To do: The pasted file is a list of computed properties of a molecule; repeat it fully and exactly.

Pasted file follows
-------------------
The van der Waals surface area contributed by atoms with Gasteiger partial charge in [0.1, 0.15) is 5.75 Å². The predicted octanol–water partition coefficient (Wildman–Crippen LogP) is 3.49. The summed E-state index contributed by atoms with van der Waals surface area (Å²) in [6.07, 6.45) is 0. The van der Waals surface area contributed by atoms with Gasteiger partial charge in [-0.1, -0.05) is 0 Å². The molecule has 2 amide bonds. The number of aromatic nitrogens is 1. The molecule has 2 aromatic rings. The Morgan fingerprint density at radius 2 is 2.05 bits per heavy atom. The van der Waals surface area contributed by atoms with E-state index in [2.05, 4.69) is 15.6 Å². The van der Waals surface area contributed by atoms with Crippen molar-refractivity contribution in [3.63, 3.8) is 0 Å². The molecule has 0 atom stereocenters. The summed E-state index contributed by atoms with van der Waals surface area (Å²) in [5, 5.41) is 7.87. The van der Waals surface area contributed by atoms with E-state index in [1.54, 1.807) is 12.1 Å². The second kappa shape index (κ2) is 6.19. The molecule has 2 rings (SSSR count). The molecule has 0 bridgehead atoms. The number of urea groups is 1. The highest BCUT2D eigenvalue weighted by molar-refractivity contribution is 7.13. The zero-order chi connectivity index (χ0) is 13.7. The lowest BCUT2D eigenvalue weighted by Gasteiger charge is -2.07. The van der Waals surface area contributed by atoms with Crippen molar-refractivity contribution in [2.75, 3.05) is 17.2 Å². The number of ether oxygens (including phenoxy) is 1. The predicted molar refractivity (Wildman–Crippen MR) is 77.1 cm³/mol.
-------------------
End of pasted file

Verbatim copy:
The van der Waals surface area contributed by atoms with Gasteiger partial charge in [0.1, 0.15) is 5.75 Å². The predicted octanol–water partition coefficient (Wildman–Crippen LogP) is 3.49. The summed E-state index contributed by atoms with van der Waals surface area (Å²) in [6.07, 6.45) is 0. The van der Waals surface area contributed by atoms with Gasteiger partial charge in [-0.1, -0.05) is 0 Å². The molecule has 2 amide bonds. The number of aromatic nitrogens is 1. The molecule has 2 aromatic rings. The Morgan fingerprint density at radius 2 is 2.05 bits per heavy atom. The van der Waals surface area contributed by atoms with E-state index in [2.05, 4.69) is 15.6 Å². The van der Waals surface area contributed by atoms with Crippen molar-refractivity contribution in [3.63, 3.8) is 0 Å². The molecule has 0 atom stereocenters. The summed E-state index contributed by atoms with van der Waals surface area (Å²) in [5, 5.41) is 7.87. The van der Waals surface area contributed by atoms with E-state index in [1.54, 1.807) is 12.1 Å². The second kappa shape index (κ2) is 6.19. The molecule has 2 rings (SSSR count). The molecule has 0 bridgehead atoms. The number of urea groups is 1. The highest BCUT2D eigenvalue weighted by molar-refractivity contribution is 7.13. The zero-order chi connectivity index (χ0) is 13.7. The lowest BCUT2D eigenvalue weighted by Gasteiger charge is -2.07. The van der Waals surface area contributed by atoms with Crippen molar-refractivity contribution in [2.75, 3.05) is 17.2 Å². The number of ether oxygens (including phenoxy) is 1. The predicted molar refractivity (Wildman–Crippen MR) is 77.1 cm³/mol.